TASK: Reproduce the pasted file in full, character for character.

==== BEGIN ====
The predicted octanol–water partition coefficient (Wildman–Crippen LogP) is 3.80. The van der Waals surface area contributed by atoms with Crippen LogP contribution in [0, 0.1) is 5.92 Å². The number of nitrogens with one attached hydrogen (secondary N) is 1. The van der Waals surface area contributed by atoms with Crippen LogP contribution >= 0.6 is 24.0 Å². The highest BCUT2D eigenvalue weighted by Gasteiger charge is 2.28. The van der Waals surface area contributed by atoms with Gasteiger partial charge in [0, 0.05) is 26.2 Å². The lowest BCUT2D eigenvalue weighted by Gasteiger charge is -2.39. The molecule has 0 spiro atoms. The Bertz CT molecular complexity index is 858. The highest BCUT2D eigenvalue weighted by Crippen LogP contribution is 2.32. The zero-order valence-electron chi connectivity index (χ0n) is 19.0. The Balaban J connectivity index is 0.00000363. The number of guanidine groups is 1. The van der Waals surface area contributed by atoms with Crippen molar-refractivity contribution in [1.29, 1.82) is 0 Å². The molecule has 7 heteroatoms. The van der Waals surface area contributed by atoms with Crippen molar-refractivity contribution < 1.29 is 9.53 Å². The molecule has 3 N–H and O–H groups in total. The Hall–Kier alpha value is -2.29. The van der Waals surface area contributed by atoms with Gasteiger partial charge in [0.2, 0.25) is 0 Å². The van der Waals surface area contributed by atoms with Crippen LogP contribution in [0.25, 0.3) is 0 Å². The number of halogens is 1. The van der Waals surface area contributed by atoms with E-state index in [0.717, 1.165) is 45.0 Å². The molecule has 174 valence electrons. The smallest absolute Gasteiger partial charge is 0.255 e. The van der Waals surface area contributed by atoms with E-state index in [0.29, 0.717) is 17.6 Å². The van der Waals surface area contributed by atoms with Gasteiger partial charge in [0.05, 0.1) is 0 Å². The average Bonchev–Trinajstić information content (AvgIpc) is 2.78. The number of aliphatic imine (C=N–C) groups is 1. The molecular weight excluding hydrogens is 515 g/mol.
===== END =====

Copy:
The predicted octanol–water partition coefficient (Wildman–Crippen LogP) is 3.80. The van der Waals surface area contributed by atoms with Crippen LogP contribution in [0, 0.1) is 5.92 Å². The number of nitrogens with one attached hydrogen (secondary N) is 1. The van der Waals surface area contributed by atoms with Crippen LogP contribution >= 0.6 is 24.0 Å². The highest BCUT2D eigenvalue weighted by Gasteiger charge is 2.28. The van der Waals surface area contributed by atoms with Gasteiger partial charge in [0, 0.05) is 26.2 Å². The lowest BCUT2D eigenvalue weighted by Gasteiger charge is -2.39. The molecule has 0 spiro atoms. The Bertz CT molecular complexity index is 858. The highest BCUT2D eigenvalue weighted by Crippen LogP contribution is 2.32. The zero-order valence-electron chi connectivity index (χ0n) is 19.0. The Balaban J connectivity index is 0.00000363. The number of guanidine groups is 1. The van der Waals surface area contributed by atoms with Crippen molar-refractivity contribution in [1.29, 1.82) is 0 Å². The molecule has 7 heteroatoms. The van der Waals surface area contributed by atoms with Crippen molar-refractivity contribution < 1.29 is 9.53 Å². The molecule has 3 N–H and O–H groups in total. The Hall–Kier alpha value is -2.29. The van der Waals surface area contributed by atoms with Gasteiger partial charge in [0.2, 0.25) is 0 Å². The van der Waals surface area contributed by atoms with Crippen LogP contribution in [0.25, 0.3) is 0 Å². The number of halogens is 1. The van der Waals surface area contributed by atoms with E-state index in [0.717, 1.165) is 45.0 Å². The molecule has 174 valence electrons. The smallest absolute Gasteiger partial charge is 0.255 e. The van der Waals surface area contributed by atoms with E-state index in [0.29, 0.717) is 17.6 Å². The van der Waals surface area contributed by atoms with Gasteiger partial charge in [0.05, 0.1) is 0 Å². The average Bonchev–Trinajstić information content (AvgIpc) is 2.78. The number of aliphatic imine (C=N–C) groups is 1. The molecular weight excluding hydrogens is 515 g/mol.